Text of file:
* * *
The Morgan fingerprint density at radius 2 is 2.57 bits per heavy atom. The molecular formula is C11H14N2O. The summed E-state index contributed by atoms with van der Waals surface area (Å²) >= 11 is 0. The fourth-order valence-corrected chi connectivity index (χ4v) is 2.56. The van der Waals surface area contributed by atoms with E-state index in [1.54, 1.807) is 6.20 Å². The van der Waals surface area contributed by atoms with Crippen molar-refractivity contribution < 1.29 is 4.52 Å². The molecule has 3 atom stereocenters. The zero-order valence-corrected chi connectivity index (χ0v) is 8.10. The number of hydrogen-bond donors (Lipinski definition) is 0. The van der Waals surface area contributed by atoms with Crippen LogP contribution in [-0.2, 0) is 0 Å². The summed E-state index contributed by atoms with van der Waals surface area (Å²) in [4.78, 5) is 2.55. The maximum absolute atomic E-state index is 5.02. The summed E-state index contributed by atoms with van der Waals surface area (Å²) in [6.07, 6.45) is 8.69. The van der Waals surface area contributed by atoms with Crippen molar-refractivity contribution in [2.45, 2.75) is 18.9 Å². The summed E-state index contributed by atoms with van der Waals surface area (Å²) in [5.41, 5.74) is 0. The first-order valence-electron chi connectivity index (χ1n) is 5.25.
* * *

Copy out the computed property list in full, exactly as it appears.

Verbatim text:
The Morgan fingerprint density at radius 2 is 2.57 bits per heavy atom. The molecular formula is C11H14N2O. The summed E-state index contributed by atoms with van der Waals surface area (Å²) >= 11 is 0. The fourth-order valence-corrected chi connectivity index (χ4v) is 2.56. The van der Waals surface area contributed by atoms with E-state index in [1.54, 1.807) is 6.20 Å². The van der Waals surface area contributed by atoms with Crippen molar-refractivity contribution < 1.29 is 4.52 Å². The molecule has 3 atom stereocenters. The zero-order valence-corrected chi connectivity index (χ0v) is 8.10. The number of hydrogen-bond donors (Lipinski definition) is 0. The van der Waals surface area contributed by atoms with Crippen LogP contribution in [-0.2, 0) is 0 Å². The summed E-state index contributed by atoms with van der Waals surface area (Å²) in [4.78, 5) is 2.55. The maximum absolute atomic E-state index is 5.02. The summed E-state index contributed by atoms with van der Waals surface area (Å²) in [6.07, 6.45) is 8.69. The van der Waals surface area contributed by atoms with Crippen molar-refractivity contribution in [2.45, 2.75) is 18.9 Å². The summed E-state index contributed by atoms with van der Waals surface area (Å²) in [5.41, 5.74) is 0. The first-order valence-electron chi connectivity index (χ1n) is 5.25.